General internal medicine is now an essential service, and may in time be the main vehicle of delivery of healthcare to an ageing population, since resources are finite. One model for an equitable system of healthcare delivery may be the integration of General Internal Medicine as the core matrix, around which the various subspecialties deliver quality care. This is now a reality in many hospitals, where all subspecialists serve for varying periods in general medical wards, some even achieving dual accreditation. This promotes integration rather than fragmentation of services. Subspecialties will thrive, for the general workload will also be shared by internists in an equitable fashion. The obvious beneficiaries are the patients, and the health economics will also benefit the funding bodies. The services provided by internists must also be expanded into new fields, e.g. medicine for disasters, so as to promote cost-effective medical care, research and teaching, and also to achieve right-siting of patient care. It must also be emphasised that the specialties remain integral parts of the matrix, so that all departments complement one another, rather than compete with each other. The collegiality engendered is essential for a more congenial workplace, so as to promote staff retention.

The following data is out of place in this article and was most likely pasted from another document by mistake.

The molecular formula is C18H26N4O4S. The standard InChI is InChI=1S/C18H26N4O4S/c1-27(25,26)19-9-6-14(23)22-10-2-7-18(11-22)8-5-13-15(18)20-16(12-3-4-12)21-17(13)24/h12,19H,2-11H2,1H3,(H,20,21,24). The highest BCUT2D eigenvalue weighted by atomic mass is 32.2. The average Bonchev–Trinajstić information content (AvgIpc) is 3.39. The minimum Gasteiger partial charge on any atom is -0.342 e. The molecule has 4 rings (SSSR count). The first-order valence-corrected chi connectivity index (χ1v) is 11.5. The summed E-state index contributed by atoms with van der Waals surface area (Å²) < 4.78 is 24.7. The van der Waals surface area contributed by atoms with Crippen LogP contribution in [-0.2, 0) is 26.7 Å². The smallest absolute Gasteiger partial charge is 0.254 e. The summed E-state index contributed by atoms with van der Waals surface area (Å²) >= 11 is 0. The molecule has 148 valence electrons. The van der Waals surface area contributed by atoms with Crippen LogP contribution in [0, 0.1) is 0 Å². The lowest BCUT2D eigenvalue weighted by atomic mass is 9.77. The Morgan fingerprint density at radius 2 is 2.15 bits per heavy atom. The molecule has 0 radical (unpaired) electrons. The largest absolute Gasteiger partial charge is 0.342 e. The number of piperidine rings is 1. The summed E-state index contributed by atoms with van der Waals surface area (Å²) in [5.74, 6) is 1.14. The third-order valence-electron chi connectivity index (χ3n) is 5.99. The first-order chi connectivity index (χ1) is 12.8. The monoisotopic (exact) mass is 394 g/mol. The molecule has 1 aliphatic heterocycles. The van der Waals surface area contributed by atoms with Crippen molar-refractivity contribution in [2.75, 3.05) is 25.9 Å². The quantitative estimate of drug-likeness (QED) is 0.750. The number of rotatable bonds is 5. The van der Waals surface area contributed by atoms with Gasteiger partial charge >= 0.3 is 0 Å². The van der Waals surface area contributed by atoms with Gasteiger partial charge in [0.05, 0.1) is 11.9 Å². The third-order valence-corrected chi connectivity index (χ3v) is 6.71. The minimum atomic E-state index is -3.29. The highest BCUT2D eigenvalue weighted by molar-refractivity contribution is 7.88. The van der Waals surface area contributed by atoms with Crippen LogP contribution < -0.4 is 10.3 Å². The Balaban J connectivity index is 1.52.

Healthcare expenditure, whether in developed or developing countries, is burgeoning, and its provision is also non-negotiable. Productivity is possible only in a state of good health, and is the key to a meaningful life. The aim of this article is to offer a viewpoint about an established practical and economical model of healthcare delivery. However I must emphasise that it remains a viewpoint, rather than stating that this should be an universal policy, because every perspective has a flip side to it. Since the author works in the field of internal medicine, one must view this article objectively for its merits, before coming to conclusions.
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